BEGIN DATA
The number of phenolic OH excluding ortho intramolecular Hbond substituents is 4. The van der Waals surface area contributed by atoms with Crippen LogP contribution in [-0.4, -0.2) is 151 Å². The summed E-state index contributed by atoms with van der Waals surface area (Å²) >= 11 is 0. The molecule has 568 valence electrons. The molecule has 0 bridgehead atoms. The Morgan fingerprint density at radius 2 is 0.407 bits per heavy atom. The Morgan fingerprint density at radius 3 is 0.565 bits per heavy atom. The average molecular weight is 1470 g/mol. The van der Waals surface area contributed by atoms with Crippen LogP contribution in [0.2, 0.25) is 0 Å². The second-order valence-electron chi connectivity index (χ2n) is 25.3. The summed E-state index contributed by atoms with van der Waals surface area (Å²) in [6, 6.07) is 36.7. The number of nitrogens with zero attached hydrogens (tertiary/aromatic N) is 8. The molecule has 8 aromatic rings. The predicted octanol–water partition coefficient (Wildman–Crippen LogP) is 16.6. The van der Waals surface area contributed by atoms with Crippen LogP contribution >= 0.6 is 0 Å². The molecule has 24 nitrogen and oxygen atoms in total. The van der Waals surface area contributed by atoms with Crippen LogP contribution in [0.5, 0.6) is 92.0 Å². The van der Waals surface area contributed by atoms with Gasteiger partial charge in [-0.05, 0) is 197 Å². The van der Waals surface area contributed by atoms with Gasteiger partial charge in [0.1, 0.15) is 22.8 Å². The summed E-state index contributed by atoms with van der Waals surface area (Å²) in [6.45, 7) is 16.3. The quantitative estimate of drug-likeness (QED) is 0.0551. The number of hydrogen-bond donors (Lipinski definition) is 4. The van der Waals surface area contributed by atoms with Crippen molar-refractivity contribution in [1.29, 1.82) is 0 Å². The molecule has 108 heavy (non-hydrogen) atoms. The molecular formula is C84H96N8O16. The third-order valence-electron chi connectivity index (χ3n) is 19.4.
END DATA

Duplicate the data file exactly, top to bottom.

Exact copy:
The number of phenolic OH excluding ortho intramolecular Hbond substituents is 4. The van der Waals surface area contributed by atoms with Crippen LogP contribution in [-0.4, -0.2) is 151 Å². The summed E-state index contributed by atoms with van der Waals surface area (Å²) >= 11 is 0. The molecule has 568 valence electrons. The molecule has 0 bridgehead atoms. The Morgan fingerprint density at radius 2 is 0.407 bits per heavy atom. The Morgan fingerprint density at radius 3 is 0.565 bits per heavy atom. The average molecular weight is 1470 g/mol. The van der Waals surface area contributed by atoms with Crippen LogP contribution in [0.2, 0.25) is 0 Å². The second-order valence-electron chi connectivity index (χ2n) is 25.3. The summed E-state index contributed by atoms with van der Waals surface area (Å²) in [6, 6.07) is 36.7. The number of nitrogens with zero attached hydrogens (tertiary/aromatic N) is 8. The molecule has 8 aromatic rings. The predicted octanol–water partition coefficient (Wildman–Crippen LogP) is 16.6. The van der Waals surface area contributed by atoms with Crippen LogP contribution >= 0.6 is 0 Å². The molecule has 24 nitrogen and oxygen atoms in total. The van der Waals surface area contributed by atoms with Crippen LogP contribution in [0.5, 0.6) is 92.0 Å². The van der Waals surface area contributed by atoms with Gasteiger partial charge in [-0.05, 0) is 197 Å². The van der Waals surface area contributed by atoms with Gasteiger partial charge in [0.1, 0.15) is 22.8 Å². The summed E-state index contributed by atoms with van der Waals surface area (Å²) in [6.45, 7) is 16.3. The quantitative estimate of drug-likeness (QED) is 0.0551. The number of hydrogen-bond donors (Lipinski definition) is 4. The van der Waals surface area contributed by atoms with Crippen molar-refractivity contribution in [1.29, 1.82) is 0 Å². The molecule has 108 heavy (non-hydrogen) atoms. The molecular formula is C84H96N8O16. The third-order valence-electron chi connectivity index (χ3n) is 19.4.